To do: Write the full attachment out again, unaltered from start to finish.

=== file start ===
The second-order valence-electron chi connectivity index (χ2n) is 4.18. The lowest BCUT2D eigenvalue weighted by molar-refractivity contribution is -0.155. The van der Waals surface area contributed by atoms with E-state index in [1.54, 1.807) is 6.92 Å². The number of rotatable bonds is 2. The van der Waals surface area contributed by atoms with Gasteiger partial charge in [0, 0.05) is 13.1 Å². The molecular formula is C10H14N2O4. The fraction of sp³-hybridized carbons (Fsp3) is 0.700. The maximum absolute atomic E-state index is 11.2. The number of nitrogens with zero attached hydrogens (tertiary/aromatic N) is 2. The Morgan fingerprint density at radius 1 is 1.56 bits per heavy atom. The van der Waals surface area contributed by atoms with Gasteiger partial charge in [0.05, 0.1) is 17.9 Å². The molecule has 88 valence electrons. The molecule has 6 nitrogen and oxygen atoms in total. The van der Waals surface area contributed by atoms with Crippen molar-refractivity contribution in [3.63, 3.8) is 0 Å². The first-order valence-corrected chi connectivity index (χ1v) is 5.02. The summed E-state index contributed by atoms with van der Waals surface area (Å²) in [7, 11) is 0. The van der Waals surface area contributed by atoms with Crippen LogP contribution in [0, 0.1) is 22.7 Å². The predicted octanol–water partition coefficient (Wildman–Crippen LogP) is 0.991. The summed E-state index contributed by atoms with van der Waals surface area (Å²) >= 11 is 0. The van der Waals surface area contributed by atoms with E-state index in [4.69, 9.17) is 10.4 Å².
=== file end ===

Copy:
The second-order valence-electron chi connectivity index (χ2n) is 4.18. The lowest BCUT2D eigenvalue weighted by molar-refractivity contribution is -0.155. The van der Waals surface area contributed by atoms with E-state index in [1.54, 1.807) is 6.92 Å². The number of rotatable bonds is 2. The van der Waals surface area contributed by atoms with Gasteiger partial charge in [0, 0.05) is 13.1 Å². The molecular formula is C10H14N2O4. The fraction of sp³-hybridized carbons (Fsp3) is 0.700. The maximum absolute atomic E-state index is 11.2. The number of nitrogens with zero attached hydrogens (tertiary/aromatic N) is 2. The Morgan fingerprint density at radius 1 is 1.56 bits per heavy atom. The van der Waals surface area contributed by atoms with Gasteiger partial charge in [0.05, 0.1) is 17.9 Å². The molecule has 88 valence electrons. The molecule has 6 nitrogen and oxygen atoms in total. The van der Waals surface area contributed by atoms with Crippen molar-refractivity contribution in [3.63, 3.8) is 0 Å². The first-order valence-corrected chi connectivity index (χ1v) is 5.02. The summed E-state index contributed by atoms with van der Waals surface area (Å²) in [7, 11) is 0. The van der Waals surface area contributed by atoms with Crippen LogP contribution in [0, 0.1) is 22.7 Å². The predicted octanol–water partition coefficient (Wildman–Crippen LogP) is 0.991. The summed E-state index contributed by atoms with van der Waals surface area (Å²) >= 11 is 0. The van der Waals surface area contributed by atoms with E-state index in [4.69, 9.17) is 10.4 Å².